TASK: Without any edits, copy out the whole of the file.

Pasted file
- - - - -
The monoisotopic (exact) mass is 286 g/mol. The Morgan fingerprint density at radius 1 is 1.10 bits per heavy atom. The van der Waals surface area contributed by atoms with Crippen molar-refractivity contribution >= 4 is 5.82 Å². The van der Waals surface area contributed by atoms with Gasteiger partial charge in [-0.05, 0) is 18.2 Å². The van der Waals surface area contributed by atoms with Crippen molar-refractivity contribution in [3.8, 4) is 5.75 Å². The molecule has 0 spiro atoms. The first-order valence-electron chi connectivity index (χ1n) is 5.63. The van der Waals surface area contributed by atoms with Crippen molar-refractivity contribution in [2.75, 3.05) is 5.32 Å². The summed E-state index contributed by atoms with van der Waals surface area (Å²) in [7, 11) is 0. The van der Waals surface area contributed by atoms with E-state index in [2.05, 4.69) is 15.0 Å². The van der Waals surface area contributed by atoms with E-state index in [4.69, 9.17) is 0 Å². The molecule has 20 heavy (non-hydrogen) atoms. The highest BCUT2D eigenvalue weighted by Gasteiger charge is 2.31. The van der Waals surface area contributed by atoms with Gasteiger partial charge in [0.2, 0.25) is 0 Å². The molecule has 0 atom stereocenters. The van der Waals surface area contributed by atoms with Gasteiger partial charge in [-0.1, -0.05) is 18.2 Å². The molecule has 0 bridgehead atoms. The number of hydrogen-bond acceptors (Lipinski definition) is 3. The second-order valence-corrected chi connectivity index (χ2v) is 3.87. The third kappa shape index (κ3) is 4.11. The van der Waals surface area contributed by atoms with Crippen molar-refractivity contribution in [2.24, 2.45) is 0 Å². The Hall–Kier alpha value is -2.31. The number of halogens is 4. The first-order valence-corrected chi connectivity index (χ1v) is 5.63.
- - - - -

The monoisotopic (exact) mass is 286 g/mol. The Morgan fingerprint density at radius 1 is 1.10 bits per heavy atom. The van der Waals surface area contributed by atoms with Crippen molar-refractivity contribution >= 4 is 5.82 Å². The van der Waals surface area contributed by atoms with Gasteiger partial charge in [-0.05, 0) is 18.2 Å². The van der Waals surface area contributed by atoms with Crippen molar-refractivity contribution in [3.8, 4) is 5.75 Å². The molecule has 0 spiro atoms. The first-order valence-electron chi connectivity index (χ1n) is 5.63. The van der Waals surface area contributed by atoms with Crippen molar-refractivity contribution in [2.75, 3.05) is 5.32 Å². The summed E-state index contributed by atoms with van der Waals surface area (Å²) in [7, 11) is 0. The van der Waals surface area contributed by atoms with E-state index in [2.05, 4.69) is 15.0 Å². The van der Waals surface area contributed by atoms with E-state index in [4.69, 9.17) is 0 Å². The molecule has 20 heavy (non-hydrogen) atoms. The highest BCUT2D eigenvalue weighted by Gasteiger charge is 2.31. The van der Waals surface area contributed by atoms with Gasteiger partial charge in [0.2, 0.25) is 0 Å². The molecule has 0 atom stereocenters. The van der Waals surface area contributed by atoms with Gasteiger partial charge in [-0.1, -0.05) is 18.2 Å². The molecule has 0 bridgehead atoms. The number of hydrogen-bond acceptors (Lipinski definition) is 3. The second-order valence-corrected chi connectivity index (χ2v) is 3.87. The third kappa shape index (κ3) is 4.11. The van der Waals surface area contributed by atoms with Crippen molar-refractivity contribution in [2.24, 2.45) is 0 Å². The Hall–Kier alpha value is -2.31. The number of halogens is 4. The first-order valence-corrected chi connectivity index (χ1v) is 5.63.